This year’s Festival of Faiths is underway in Louisville and it’s exploring the subject of water. WFPL’s Elizabeth Kramer has more.
Now in its 14th year, the festival features exhibits, lectures and art that link diverse faiths and community-based organizations under themes. The title of this year’s festival is “Sacred Water: Sustaining Life.”
Mark Steiner is the festival’s director of programming.
“We’ll explore water from both faith traditions’ perspectives as well as the various not-for-profit organizations that are out there dealing with the issues surrounding water,” Steiner says. “Water rights, water pollution — it’s the global issue that’s emerging right now. As well as being significant to life on planet Earth, it also has great significance in faith traditions and in spirituality.”
The annual festival has brought in leading scholars of faith as well as environmental and civil rights activists. Among this year’s many invited guests are 13 grandmothers who since 2004 have traveled the world.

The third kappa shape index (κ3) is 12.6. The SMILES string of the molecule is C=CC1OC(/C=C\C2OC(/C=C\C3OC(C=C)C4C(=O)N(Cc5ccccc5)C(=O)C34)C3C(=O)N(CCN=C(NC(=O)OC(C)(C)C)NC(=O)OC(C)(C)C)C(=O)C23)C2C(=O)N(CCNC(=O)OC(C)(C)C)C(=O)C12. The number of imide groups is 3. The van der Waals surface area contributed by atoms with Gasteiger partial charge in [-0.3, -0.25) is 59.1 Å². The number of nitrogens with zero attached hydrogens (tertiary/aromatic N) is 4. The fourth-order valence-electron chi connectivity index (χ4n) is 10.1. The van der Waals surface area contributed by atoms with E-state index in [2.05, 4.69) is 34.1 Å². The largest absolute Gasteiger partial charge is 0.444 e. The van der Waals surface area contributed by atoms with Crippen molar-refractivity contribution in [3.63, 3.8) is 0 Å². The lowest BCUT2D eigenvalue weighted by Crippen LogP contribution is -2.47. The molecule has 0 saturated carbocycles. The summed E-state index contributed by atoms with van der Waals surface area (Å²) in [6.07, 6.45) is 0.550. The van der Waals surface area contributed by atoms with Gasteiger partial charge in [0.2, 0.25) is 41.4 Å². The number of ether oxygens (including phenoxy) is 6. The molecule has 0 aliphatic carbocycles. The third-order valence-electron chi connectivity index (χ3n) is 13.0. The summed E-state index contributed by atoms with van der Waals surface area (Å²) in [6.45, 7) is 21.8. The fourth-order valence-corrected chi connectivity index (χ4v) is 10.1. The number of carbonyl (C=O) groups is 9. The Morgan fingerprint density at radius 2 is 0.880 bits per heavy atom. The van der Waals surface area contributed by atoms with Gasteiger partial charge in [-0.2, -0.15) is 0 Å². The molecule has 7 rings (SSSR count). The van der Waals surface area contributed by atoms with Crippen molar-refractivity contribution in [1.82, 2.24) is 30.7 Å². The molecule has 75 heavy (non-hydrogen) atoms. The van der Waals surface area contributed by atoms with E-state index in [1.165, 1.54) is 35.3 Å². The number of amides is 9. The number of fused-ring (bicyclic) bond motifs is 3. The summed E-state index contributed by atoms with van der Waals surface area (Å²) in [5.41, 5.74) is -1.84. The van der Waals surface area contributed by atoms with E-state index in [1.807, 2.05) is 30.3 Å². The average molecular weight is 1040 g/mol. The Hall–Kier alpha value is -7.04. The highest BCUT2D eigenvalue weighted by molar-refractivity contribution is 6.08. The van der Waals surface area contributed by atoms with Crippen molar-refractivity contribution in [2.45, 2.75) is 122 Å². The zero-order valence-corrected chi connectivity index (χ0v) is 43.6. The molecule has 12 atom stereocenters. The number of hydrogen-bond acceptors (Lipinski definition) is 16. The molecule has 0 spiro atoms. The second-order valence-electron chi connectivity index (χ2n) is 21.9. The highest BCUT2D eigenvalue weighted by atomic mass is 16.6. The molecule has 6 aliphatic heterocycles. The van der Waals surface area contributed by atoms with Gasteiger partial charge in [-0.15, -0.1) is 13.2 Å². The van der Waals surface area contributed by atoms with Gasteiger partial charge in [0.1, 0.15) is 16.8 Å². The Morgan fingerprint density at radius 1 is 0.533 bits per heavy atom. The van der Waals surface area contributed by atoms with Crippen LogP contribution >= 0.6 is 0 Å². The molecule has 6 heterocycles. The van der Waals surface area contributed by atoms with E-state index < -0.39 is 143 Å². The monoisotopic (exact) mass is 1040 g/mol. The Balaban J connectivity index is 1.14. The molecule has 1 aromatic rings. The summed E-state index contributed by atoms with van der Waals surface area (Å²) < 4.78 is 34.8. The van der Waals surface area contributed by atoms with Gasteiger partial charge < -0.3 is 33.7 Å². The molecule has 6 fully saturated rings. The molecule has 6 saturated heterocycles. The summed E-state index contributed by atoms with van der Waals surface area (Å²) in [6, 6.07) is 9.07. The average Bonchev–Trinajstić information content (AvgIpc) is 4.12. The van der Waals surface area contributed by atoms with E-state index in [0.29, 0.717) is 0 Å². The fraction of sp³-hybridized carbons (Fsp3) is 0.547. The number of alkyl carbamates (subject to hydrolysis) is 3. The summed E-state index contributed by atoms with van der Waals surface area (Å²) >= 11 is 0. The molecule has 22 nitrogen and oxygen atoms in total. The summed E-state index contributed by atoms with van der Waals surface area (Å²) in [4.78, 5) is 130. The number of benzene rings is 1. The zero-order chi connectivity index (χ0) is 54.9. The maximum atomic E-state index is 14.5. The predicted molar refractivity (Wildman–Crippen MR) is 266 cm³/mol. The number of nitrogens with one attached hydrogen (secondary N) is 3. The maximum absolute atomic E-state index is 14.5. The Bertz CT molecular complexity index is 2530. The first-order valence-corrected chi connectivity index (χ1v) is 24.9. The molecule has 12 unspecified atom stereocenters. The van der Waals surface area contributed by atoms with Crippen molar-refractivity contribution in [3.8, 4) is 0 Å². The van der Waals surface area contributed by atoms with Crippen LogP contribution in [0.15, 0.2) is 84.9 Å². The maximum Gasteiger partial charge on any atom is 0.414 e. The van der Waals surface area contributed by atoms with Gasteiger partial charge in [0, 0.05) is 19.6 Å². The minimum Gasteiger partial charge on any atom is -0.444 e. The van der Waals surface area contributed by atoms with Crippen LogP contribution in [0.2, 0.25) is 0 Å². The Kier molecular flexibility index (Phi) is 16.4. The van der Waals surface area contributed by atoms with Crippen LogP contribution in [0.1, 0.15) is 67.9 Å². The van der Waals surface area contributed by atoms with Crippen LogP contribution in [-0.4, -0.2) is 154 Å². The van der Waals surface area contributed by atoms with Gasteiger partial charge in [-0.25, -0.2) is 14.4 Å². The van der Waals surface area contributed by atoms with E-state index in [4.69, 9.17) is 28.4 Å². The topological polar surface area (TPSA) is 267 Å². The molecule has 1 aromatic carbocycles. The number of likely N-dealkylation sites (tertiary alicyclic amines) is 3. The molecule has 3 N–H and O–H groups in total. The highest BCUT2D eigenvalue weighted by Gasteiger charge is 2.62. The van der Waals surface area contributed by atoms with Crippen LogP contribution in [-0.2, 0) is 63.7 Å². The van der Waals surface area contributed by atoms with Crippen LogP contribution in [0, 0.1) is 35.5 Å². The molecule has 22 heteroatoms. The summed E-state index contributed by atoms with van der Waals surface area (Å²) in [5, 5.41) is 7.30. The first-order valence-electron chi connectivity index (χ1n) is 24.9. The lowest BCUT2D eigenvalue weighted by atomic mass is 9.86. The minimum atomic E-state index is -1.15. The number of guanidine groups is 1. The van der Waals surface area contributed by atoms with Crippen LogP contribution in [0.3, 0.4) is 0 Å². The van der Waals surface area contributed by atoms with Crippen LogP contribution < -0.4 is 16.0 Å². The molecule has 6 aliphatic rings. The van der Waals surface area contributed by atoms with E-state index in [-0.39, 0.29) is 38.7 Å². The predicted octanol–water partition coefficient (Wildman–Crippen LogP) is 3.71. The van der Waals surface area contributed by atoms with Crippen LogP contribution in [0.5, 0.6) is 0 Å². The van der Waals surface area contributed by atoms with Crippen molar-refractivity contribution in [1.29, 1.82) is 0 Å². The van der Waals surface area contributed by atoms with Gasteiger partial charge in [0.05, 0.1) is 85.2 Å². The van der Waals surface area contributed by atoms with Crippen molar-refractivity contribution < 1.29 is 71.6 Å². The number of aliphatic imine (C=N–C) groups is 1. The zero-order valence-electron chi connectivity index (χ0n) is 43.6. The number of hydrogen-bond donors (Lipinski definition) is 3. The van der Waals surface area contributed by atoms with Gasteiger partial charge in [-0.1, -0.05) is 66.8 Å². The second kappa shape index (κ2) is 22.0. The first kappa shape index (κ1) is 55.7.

Steiner says the grandmothers are from the Americas, Africa and Asia.
“They represent indigenous wisdom from across the globe,” he says. “And they are 13 women who were called together to speak out about the way the planet’s being treated and for generations to come.”
A documentary about the women will be shown Sunday at the Kentucky Center. The festival continues through Nov. 13 with lectures throughout the city and more than 60 exhibits and displays at downtown Louisville’s Henry Clay Building. Dozens of local houses of workshop are also participating.